The material for the chassis came from a single sheet of 9mm ply that was about $25 at the hardware and edging and bracing was machined up from pine offcuts.
The seat which is also shown in the chassis photos is an old recycled plastic school chair.
Step 4: Suspension & Wheels
The microkart rides on front and rear independent suspension with unequal length wishbones at the front and multilink suspension at the rear.
While gokarts usually have no suspension to keep things simple, we now have access to cheap ebay components and fabrication techniques that makes it easy to build a full suspension kart. The plan is to develop a tiny gokart wishbone suspension setup that can be cnc cut from 12mm aluminium plate although for prototyping and fine tuning the suspension geometry the parts have been fabricated from steel tube and threaded rod. Joints are 16mm round tubes with nylon bushes or 10mm spherical joints. Spherical joints of this size can be found on ebay from $5 to $10 each.
The front suspension uses unequal length wishbones with the top wishbone 165mm long and the bottom wishbone 190mm long measured between centres. The wishbone arms are symmetrical but the top and bottom mounting brackets are offset by approximately 20mm to give a caster angle of 9 degrees. The kingpin and axle are fabricated from 16mm steel rod with a kingpin angle of 8 degrees and a scrub radius of 72mm.
Caster - angle of the kingpin viewed from the side
Kingpin angle - angle of the kingpin viewed from the front
Scrub radius - distance between the centre of the tyre and the projection of the kingpin onto the ground.
The rear suspension uses a multilink arrangement that combines a trailing arm that pivots around the motor axis to keep the chain a fixed length with equal length transverse links that control the wheel camber similar to wishbones.
The transverse links are simply cut from threaded rod and are 250mm long between centres. These linkages keep the wheel and tyre vertical.
The trailing arm pivot is fabricated from two pieces of 2.5mm plate and doubles as the motor mount. One of the plates is a backing piece and the other is a large diameter ring that pivots about the motor axis. One end of a square hollow tube is welded to the ring and the other end is welded to the axle.
Being light, the kart only needs small springs. To keep it simple I'm using rubber in compression. The large rubber bump stops sold at the hardware as door stoppers give about the right size and spring rate and are easy to fit so I'm using those to start with. They don't allow the fully suspension travel to be utilised so I will need to make some custom springs as mountain bike spring/shock units typically have a spring rate that is far to high. The solution may be a longitudinal torsion spring made from a recycled torsion bar from a small car.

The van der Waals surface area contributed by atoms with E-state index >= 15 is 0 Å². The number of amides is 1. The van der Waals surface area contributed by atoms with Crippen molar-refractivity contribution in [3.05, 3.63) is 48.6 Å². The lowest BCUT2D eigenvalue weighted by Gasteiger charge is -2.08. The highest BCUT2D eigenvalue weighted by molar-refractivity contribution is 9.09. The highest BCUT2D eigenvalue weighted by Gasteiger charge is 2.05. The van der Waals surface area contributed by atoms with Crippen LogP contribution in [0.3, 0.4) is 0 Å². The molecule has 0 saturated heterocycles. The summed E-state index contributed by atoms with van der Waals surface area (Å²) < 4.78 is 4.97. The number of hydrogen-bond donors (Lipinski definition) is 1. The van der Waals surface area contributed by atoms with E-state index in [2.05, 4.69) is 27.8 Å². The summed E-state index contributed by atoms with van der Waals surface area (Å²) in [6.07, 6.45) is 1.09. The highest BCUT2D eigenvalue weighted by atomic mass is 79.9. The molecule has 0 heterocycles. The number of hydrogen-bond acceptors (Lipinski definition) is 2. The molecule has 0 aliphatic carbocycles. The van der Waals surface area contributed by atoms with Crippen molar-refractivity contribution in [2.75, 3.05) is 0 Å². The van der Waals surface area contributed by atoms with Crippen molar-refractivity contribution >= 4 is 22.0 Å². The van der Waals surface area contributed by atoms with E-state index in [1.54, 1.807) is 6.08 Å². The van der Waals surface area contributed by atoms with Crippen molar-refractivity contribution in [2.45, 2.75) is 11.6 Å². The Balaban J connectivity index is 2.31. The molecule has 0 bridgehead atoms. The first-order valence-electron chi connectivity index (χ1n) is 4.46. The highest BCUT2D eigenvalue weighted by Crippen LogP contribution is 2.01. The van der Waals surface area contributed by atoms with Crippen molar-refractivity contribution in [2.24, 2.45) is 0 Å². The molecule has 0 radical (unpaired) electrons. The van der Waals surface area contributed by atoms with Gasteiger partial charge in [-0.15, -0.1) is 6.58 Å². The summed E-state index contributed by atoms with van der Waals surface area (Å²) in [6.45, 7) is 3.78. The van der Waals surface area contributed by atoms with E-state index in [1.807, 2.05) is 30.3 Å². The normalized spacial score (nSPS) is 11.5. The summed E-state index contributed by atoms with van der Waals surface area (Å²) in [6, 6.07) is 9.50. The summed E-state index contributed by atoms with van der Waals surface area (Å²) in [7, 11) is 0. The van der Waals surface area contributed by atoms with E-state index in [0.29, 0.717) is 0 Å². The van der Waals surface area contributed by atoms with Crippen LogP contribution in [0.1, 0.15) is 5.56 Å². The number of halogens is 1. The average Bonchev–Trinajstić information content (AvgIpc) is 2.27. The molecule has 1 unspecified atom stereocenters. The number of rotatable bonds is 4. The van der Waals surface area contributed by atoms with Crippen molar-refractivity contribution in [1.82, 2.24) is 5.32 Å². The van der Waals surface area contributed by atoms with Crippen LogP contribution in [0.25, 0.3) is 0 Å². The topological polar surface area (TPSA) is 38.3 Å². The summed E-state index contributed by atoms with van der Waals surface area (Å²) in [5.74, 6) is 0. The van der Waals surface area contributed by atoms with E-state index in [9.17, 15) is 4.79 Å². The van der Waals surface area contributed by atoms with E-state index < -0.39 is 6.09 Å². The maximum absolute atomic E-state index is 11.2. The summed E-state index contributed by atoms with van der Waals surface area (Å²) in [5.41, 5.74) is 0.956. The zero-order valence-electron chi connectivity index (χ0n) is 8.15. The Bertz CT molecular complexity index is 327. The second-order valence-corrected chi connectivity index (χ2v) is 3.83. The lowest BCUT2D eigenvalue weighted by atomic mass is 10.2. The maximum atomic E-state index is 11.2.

There are many suppliers of racing kart wheels and tyres however pricing for a set of four wheels starts from $400. To keep costs down, wheels and tyres have been sourced from the local hardware and the cheapest way to get them was to buy a couple of hand trollies with pneumatic tyres and steel rims. These are available for $30 - $40 each and the wheels come fitted with ball bearings (although quality of these in dubious) to suit a 16mm axle. The wheels are 10" diameter (250mm) which is the same as the racing kart tyres, although they are much narrower. The rims are 4" or 100mm diameter and the tyre designation is 4.10 / 3.5 - 4
Step 5: Steering
The steering is made by finding two steel pipes about 20mm in diameter where one will slide and turn smoothly in the other. The larger tube is welded to the front suspension mounting bracket at a comfortable angle for the steering wheel. The smaller tube has a 90mm arm welded to it.
100mm long steering arms are welded to the kingpins on the front wheels. The angle of the steering arms is determined with the wheels at full droop (ensuring steering arms do not foul on the chassis) and takes into account Akermann steering principles.
When turning the inner wheel turns through a tighter radius than the outer wheel. To achieve this the steering arms are aligned from the wheel pivot to a point at the centre of the rear axle. If the steering arms are behind the front wheel, the arms will be converging. If they are in front of the front wheel, the arms will be diverging.
If you have a sharp eye for detail, you will notice that in the rush to complete the kart in time to enter the Wheels Contest, I have arranged the steering arms so that the kart steers in the opposite direction to the steering wheel. It is perfectly driveable and after a wobbly start, it was interesting to see how quickly you adapt to 'opposite steering'. I will have to fix this up by changing to trailing steering linkages on the wheel uprights or placing the steering arm above the steering column rather than below.
Step 6: Testing and Development
With the looming dealing for the "Wheels" and "Batteries" contests, I've uploaded the instructable before I've had time to do any real testing and its been pouring with rain here for the las few days, so not ideal for testing an electric kart. I'm looking forward to giving it a run against my mates chinese fun kart powered by a 6.5hp Chonda.
UPDATE: 19th July 2014, This is a not too serious project, so here is a seriously unserious movie of "The Little Gokart" to finish with.